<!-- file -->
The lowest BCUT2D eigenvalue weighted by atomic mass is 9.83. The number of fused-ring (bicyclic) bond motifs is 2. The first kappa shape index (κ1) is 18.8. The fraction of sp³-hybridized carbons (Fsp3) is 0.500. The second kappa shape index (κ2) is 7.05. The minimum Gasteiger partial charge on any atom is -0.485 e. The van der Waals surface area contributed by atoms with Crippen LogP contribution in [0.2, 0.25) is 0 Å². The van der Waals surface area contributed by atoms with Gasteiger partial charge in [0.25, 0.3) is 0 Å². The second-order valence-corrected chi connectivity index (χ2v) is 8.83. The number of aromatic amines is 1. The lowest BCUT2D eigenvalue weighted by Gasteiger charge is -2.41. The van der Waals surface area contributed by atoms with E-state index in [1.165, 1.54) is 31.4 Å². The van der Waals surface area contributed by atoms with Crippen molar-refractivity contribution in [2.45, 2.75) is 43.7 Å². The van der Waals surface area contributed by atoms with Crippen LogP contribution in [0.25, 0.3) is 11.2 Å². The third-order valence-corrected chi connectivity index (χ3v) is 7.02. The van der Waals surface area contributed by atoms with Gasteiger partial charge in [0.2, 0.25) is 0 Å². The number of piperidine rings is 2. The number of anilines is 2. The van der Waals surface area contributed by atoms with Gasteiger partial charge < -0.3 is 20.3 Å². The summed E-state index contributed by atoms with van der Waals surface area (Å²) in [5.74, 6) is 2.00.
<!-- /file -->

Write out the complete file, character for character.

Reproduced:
The lowest BCUT2D eigenvalue weighted by atomic mass is 9.83. The number of fused-ring (bicyclic) bond motifs is 2. The first kappa shape index (κ1) is 18.8. The fraction of sp³-hybridized carbons (Fsp3) is 0.500. The second kappa shape index (κ2) is 7.05. The minimum Gasteiger partial charge on any atom is -0.485 e. The van der Waals surface area contributed by atoms with Crippen LogP contribution in [0.2, 0.25) is 0 Å². The van der Waals surface area contributed by atoms with Gasteiger partial charge in [0.25, 0.3) is 0 Å². The second-order valence-corrected chi connectivity index (χ2v) is 8.83. The number of aromatic amines is 1. The lowest BCUT2D eigenvalue weighted by Gasteiger charge is -2.41. The van der Waals surface area contributed by atoms with E-state index in [1.165, 1.54) is 31.4 Å². The van der Waals surface area contributed by atoms with Crippen molar-refractivity contribution in [2.45, 2.75) is 43.7 Å². The van der Waals surface area contributed by atoms with Crippen LogP contribution in [0.25, 0.3) is 11.2 Å². The third-order valence-corrected chi connectivity index (χ3v) is 7.02. The van der Waals surface area contributed by atoms with Gasteiger partial charge in [0.2, 0.25) is 0 Å². The number of piperidine rings is 2. The number of anilines is 2. The van der Waals surface area contributed by atoms with Gasteiger partial charge < -0.3 is 20.3 Å². The summed E-state index contributed by atoms with van der Waals surface area (Å²) in [5.74, 6) is 2.00.